Belinda Maffei is the director of broker market development at Colonial Life. She is responsible for planning, developing, and implementing high-impact marketing initiatives across distribution channels and broker market segments, providing strategic counsel as well as hands-on tactical execution of activities.
Register here for the webinar. This webinar has been submitted to the Human Resource Certification Institute to qualify for 1.25 HRCI credit hours. Register today to learn more about cost-effective ways to offer a competitive benefits package.
More Time Spent Finding A Restaurant Than Planning An IRA
Where do you want to eat? It's a question heard every day and Employee Benefit News featured an article that stated, according to TIAA-CREF's annual IRA survey, adults in the U.S. spend more time choosing a restaurant for a special occasion than they do for planning their IRA. Based on the data collected on the more 1,000 adults surveyed, only 15% spent two or more hours planning their IRA investment. Given that same amount of time, 25% said they'd instead select a restaurant, 21% allocated this to buying a flat screen TV, and 16% reported buying a tablet.
The cause of this is most likely that retirement planning can be confusing for individuals even though help can be found from advisers and online tools. In addition, employers who offer retirement plans have information to help educate employees about their options. Yet, employees seldom take the time necessary to investigate everything available to them.
One of the solutions to resolve this apparent apathy is to boost retirement education. This was based on the findings in the survey, where more than 30% of the respondents did not understand the difference between an IRA and an employer-sponsored plan. Worse, the lack of comprehension reached 45% for the Generation Y/Millennials population (people born in the early 1980s to the early 2000s).
Coverage For Same-Sex Spouses
The Department of Health and Human Services (HHS) announced that insurers, but not employers, must offer the same health coverage to a spouse in a same-sex marriage as they offer to a spouse in a traditional marriage. According to an article in Kaiser Health News, the change means that same-sex married couples will now be able to buy family policies if they have previously been unable to do so.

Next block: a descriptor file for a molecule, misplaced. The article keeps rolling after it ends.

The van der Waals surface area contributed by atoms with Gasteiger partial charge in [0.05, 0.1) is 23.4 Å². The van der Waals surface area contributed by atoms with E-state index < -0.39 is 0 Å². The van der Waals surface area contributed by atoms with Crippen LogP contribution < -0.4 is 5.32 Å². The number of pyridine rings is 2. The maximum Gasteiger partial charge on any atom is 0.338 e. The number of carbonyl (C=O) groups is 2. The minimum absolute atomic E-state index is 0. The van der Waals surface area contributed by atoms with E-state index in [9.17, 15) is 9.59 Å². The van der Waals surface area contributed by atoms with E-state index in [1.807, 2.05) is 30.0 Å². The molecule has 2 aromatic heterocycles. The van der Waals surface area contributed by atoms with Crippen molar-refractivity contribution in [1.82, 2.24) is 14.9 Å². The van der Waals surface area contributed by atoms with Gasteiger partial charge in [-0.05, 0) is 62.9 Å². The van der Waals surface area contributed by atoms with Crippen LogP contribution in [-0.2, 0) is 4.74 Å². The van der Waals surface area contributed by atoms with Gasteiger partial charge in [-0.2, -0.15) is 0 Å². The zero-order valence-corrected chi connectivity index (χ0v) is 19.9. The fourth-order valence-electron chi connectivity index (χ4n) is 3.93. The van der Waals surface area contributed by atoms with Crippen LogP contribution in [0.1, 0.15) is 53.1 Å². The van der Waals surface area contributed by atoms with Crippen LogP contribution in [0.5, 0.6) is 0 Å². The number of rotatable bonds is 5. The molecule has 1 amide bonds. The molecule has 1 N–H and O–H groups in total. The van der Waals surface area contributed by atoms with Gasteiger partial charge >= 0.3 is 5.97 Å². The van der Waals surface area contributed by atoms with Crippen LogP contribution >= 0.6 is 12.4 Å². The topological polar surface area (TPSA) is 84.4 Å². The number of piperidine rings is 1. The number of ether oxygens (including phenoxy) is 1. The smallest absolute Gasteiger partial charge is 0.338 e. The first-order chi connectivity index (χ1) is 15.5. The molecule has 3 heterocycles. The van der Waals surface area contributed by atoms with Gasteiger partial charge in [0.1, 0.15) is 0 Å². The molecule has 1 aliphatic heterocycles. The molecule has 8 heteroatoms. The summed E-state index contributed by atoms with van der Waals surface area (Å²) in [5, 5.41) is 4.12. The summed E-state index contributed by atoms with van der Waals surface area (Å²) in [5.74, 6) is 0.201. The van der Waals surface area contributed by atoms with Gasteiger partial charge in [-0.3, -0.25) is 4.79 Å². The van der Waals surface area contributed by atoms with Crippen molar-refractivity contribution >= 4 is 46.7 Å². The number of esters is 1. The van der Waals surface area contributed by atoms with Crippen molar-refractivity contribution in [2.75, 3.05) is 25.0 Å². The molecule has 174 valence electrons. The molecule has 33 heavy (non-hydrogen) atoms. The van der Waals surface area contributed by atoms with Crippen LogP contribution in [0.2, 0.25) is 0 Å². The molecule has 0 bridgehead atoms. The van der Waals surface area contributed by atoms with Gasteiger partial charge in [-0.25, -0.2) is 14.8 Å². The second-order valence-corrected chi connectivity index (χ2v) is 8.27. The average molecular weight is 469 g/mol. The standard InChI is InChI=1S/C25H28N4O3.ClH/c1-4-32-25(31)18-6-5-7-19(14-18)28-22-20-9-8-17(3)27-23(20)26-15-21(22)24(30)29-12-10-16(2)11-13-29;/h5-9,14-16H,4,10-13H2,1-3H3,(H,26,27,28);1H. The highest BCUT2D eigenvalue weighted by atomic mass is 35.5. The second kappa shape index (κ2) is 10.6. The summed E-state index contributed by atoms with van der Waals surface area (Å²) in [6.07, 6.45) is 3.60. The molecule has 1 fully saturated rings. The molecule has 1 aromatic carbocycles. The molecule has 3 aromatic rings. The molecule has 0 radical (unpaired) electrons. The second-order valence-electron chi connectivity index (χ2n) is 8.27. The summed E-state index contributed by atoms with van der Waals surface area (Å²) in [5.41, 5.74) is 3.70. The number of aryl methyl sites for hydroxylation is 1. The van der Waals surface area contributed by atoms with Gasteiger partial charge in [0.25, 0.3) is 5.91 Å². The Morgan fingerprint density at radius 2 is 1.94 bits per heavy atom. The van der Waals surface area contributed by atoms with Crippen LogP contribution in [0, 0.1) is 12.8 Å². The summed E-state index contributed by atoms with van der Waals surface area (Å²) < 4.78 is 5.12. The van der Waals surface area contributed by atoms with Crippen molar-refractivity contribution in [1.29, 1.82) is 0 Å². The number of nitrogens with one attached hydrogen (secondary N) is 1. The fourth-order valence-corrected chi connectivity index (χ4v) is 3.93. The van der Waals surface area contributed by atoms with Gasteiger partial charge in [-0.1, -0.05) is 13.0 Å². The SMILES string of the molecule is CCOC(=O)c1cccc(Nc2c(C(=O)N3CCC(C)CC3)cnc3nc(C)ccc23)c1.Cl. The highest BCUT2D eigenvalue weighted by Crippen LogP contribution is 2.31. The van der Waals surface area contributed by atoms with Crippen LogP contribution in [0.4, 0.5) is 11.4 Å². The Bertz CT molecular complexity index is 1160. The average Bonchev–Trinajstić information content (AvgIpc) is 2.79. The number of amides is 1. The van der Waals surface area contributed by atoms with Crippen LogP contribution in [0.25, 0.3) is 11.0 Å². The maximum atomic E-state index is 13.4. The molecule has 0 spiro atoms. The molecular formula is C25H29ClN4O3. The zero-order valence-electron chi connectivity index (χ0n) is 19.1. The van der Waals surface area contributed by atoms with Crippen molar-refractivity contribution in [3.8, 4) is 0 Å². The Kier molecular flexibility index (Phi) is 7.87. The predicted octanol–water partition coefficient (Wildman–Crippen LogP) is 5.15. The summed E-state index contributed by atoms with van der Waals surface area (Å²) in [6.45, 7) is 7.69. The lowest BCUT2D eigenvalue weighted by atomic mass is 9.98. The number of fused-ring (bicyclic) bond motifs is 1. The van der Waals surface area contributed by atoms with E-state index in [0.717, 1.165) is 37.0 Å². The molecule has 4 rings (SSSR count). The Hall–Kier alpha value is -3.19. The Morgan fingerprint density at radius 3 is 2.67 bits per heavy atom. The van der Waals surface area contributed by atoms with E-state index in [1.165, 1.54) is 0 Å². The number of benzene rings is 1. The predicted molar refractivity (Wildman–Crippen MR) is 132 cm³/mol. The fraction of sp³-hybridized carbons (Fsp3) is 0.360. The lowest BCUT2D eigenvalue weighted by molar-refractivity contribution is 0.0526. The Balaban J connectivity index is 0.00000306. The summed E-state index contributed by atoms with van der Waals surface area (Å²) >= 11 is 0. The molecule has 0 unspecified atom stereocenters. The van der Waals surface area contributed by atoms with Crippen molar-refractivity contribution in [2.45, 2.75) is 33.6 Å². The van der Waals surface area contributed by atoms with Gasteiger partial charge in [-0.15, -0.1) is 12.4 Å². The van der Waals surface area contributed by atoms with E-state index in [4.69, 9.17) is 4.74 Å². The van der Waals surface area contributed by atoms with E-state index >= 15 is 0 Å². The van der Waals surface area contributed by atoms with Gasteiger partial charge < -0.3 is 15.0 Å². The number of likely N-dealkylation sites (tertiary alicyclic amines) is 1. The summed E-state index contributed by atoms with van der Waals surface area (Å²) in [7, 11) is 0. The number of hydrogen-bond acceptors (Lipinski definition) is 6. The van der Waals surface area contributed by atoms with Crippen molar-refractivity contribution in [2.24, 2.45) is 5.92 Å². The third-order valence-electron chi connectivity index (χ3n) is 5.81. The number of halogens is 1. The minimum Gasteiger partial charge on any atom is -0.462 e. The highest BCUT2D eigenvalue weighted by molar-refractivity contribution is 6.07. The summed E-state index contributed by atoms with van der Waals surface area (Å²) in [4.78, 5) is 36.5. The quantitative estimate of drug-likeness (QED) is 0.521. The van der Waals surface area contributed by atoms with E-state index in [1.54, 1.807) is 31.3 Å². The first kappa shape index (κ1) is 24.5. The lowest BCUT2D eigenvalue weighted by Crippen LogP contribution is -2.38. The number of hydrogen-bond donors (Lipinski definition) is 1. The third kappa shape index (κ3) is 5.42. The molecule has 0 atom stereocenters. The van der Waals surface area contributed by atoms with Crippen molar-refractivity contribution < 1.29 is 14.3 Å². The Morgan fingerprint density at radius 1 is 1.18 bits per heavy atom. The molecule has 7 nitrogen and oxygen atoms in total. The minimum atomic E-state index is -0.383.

Currently, 17 states and the District of Columbia authorize same-sex marriage, and same-sex couples who were married in any of those locations are entitled to equal access to spousal coverage regardless of where they currently live or where the policy is offered. However, couples who are in domestic partnerships or civil unions do not receive this benefit.
Based on an HHS FAQ, unequal access to health care coverage is against the health law's prohibition of marketing practices or health insurance benefit designs that discriminate on the basis of sexual orientation. The federal guidance requires insurers to bring their policies into compliance by January 1, 2015, at the latest.
The FAQ clarifies that HHS is not requiring group health plans to cover same-sex spouses. However, if the employer chooses to offer this coverage, then the insurer must honor this choice.
According to the Centers for Disease Control and Prevention (CDC), an estimated 1 in 10 U.S. adults report symptoms of depression. In an Employee Benefit News article, it claims that while navigating employee mental health can be tricky for HR since not all symptoms are noticeable, a few hidden indicators can hinder overall productivity. Those indicators are:
- Procrastination and missed deadlines
- Difficulties with memory and learning
- Team morale -- if one person is depressed, it often affects the entire department or project team
The recommendation is to be proactive and create a preventive culture. HR professionals can do this by referring employees to available resources, such as an employee assistance program. However, in some instances this approach may not be enough. Employers should encourage face-to-face communication with employees in order to enhance trust and reduce the feelings of isolation. Managers should be trained on how to handle emotionally difficult conversations and identify at-risk employees. HR staff should also be flexible with their methods of intervention and adjust these as needed.